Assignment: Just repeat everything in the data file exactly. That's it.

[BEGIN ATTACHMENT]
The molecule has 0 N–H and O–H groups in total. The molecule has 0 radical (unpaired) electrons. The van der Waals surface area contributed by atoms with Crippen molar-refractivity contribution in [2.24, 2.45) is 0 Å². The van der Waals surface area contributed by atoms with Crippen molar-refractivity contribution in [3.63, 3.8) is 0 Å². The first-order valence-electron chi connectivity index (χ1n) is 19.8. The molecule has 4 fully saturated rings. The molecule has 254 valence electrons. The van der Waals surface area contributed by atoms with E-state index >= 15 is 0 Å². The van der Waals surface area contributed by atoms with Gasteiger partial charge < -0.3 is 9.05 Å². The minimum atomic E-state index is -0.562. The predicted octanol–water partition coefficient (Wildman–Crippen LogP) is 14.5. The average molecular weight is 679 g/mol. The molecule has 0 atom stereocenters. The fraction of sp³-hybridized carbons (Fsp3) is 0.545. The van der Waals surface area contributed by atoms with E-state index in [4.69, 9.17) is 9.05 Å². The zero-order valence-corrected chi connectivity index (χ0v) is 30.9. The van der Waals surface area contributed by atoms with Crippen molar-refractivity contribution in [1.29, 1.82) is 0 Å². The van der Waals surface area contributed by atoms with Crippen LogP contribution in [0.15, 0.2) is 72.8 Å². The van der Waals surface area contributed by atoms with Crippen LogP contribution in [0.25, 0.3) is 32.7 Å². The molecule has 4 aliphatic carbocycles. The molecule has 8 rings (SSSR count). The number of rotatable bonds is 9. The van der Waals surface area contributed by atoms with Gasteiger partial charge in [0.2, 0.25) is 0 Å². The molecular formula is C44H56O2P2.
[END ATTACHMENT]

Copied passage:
The molecule has 0 N–H and O–H groups in total. The molecule has 0 radical (unpaired) electrons. The van der Waals surface area contributed by atoms with Crippen molar-refractivity contribution in [2.24, 2.45) is 0 Å². The van der Waals surface area contributed by atoms with Crippen molar-refractivity contribution in [3.63, 3.8) is 0 Å². The first-order valence-electron chi connectivity index (χ1n) is 19.8. The molecule has 4 fully saturated rings. The molecule has 254 valence electrons. The van der Waals surface area contributed by atoms with E-state index >= 15 is 0 Å². The van der Waals surface area contributed by atoms with Gasteiger partial charge < -0.3 is 9.05 Å². The minimum atomic E-state index is -0.562. The predicted octanol–water partition coefficient (Wildman–Crippen LogP) is 14.5. The average molecular weight is 679 g/mol. The molecule has 0 atom stereocenters. The fraction of sp³-hybridized carbons (Fsp3) is 0.545. The van der Waals surface area contributed by atoms with E-state index in [4.69, 9.17) is 9.05 Å². The zero-order valence-corrected chi connectivity index (χ0v) is 30.9. The van der Waals surface area contributed by atoms with Crippen molar-refractivity contribution in [1.29, 1.82) is 0 Å². The van der Waals surface area contributed by atoms with Crippen LogP contribution in [0.15, 0.2) is 72.8 Å². The van der Waals surface area contributed by atoms with Crippen LogP contribution in [0.25, 0.3) is 32.7 Å². The molecule has 4 aliphatic carbocycles. The molecule has 8 rings (SSSR count). The number of rotatable bonds is 9. The van der Waals surface area contributed by atoms with Gasteiger partial charge in [0.2, 0.25) is 0 Å². The molecular formula is C44H56O2P2.